Chronicles a surprising, untold history of bilateral efforts toward rapprochement and reconciliation. 568 pp.
"The Birth of the Anthropocene" shows how an epochal world transformation puts the deep history of the planet at the heart of contemporary environmental politics. By opening a window onto geological time, the idea of the Anthropocene changes our understanding of present-day environmental destruction and injustice. Linking new developments in earth science to the insights of world historians, Jeremy Davies shows that as the Anthropocene epoch begins, politics and geology have become inextricably entwined. 234 pp.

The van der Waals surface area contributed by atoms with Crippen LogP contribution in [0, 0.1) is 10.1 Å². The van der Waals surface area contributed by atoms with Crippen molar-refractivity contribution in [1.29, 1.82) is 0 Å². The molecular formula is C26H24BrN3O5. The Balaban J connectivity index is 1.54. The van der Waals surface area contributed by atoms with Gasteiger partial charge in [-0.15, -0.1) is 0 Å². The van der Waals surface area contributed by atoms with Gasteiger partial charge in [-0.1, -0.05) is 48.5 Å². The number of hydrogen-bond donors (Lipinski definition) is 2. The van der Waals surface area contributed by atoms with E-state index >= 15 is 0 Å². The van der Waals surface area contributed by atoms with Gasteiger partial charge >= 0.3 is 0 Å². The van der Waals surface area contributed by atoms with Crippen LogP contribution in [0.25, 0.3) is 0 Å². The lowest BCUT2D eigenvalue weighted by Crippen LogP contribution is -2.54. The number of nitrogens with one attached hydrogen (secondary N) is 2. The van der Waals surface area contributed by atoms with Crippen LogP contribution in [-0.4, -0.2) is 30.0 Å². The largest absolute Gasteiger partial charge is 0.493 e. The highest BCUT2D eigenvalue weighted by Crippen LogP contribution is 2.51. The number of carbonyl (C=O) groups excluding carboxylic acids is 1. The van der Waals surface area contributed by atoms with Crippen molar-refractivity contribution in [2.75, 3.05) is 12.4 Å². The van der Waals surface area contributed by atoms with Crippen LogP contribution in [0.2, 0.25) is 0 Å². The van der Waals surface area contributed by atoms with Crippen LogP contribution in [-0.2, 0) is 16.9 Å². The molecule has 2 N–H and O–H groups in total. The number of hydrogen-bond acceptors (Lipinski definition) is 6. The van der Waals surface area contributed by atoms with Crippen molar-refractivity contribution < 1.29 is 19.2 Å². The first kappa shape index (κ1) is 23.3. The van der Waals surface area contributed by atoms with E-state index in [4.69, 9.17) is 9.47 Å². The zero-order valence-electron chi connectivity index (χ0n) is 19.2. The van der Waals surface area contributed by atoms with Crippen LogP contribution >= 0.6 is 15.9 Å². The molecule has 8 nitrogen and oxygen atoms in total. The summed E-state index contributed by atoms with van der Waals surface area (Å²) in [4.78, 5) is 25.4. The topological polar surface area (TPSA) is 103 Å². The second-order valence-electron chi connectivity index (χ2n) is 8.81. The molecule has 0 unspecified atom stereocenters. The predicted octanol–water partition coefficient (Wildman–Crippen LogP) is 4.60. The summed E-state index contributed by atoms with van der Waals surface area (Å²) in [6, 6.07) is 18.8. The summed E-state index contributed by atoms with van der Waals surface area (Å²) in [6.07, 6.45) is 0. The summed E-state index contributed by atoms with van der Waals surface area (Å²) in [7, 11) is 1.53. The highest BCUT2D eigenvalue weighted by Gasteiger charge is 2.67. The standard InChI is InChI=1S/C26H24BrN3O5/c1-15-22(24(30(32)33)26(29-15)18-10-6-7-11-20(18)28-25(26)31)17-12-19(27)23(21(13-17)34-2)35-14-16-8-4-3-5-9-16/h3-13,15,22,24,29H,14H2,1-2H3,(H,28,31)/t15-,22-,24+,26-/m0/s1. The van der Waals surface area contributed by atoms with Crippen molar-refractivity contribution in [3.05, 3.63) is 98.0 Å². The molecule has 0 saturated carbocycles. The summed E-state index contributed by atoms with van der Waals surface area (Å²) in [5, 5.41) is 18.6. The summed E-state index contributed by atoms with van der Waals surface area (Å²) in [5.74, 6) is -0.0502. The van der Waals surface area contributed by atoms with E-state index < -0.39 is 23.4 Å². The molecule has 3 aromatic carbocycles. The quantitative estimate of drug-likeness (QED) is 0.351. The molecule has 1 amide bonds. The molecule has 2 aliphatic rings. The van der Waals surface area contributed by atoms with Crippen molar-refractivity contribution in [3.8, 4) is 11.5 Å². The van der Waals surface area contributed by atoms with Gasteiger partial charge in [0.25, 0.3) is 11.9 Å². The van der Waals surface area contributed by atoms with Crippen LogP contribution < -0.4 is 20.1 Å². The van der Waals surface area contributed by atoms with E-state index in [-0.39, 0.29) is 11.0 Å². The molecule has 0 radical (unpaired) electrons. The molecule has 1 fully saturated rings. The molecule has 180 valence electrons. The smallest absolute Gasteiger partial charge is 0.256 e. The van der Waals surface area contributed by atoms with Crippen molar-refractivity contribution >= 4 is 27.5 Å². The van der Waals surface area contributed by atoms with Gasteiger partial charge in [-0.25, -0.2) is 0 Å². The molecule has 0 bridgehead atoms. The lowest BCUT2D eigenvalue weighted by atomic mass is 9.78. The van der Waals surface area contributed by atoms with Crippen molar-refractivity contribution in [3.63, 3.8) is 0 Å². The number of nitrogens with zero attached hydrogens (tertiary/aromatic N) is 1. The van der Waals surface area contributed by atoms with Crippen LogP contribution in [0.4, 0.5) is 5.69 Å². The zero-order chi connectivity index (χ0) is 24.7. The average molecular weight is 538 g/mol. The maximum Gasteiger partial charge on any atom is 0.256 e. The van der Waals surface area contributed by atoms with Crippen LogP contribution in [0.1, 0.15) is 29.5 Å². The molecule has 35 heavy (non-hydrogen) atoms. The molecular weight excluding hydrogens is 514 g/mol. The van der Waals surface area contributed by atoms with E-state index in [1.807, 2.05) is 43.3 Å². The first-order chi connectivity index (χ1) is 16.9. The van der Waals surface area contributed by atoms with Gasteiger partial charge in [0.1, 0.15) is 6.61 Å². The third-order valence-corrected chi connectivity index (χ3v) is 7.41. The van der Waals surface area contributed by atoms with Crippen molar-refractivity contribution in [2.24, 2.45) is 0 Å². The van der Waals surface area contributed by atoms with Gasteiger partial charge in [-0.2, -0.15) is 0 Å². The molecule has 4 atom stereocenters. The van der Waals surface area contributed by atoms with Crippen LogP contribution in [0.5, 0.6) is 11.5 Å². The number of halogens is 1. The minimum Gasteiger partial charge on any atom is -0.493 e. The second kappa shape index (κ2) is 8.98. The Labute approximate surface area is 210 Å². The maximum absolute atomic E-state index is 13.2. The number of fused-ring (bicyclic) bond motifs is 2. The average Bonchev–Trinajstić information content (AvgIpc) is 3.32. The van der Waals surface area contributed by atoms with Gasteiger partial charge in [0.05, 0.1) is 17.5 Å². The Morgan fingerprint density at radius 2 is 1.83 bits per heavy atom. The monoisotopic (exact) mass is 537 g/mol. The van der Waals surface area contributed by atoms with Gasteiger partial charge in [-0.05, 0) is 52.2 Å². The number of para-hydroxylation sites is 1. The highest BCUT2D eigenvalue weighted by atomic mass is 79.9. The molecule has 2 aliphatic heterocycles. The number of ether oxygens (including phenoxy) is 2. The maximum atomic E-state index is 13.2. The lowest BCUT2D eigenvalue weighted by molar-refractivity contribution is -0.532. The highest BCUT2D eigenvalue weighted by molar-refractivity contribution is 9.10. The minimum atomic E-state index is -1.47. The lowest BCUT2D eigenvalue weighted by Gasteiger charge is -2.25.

Reveals how, since the end of the war a broad array of Americans have tried to make sense of an inexplicable disaster, and how they came to use the Holocaust as a lens to interpret their own history. Drawing upon extensive research on politics, popular culture, student protests, religious debates and Zionist ideologies, the author weaves a powerful narrative that ranges from the civil rights movement and Vietnam, to the Rwandan genocide and the bombing of Kosovo. 204 pp.
"Colonel Reeder's story of how he became the last soldier captured by the enemy in South Vietnam and how he endured captivity and then a forced march north up the Ho Chi Minh Trail is awe-inspiring." — Joseph L. Galloway, author of "We Were Soldiers Once ... and Young." 238 pp.
A breathtaking and fascinating homage to America's capital city, from monuments to government buildings to cultural sites, a unique visual tour captures Washington's riches as never before. 160 pp.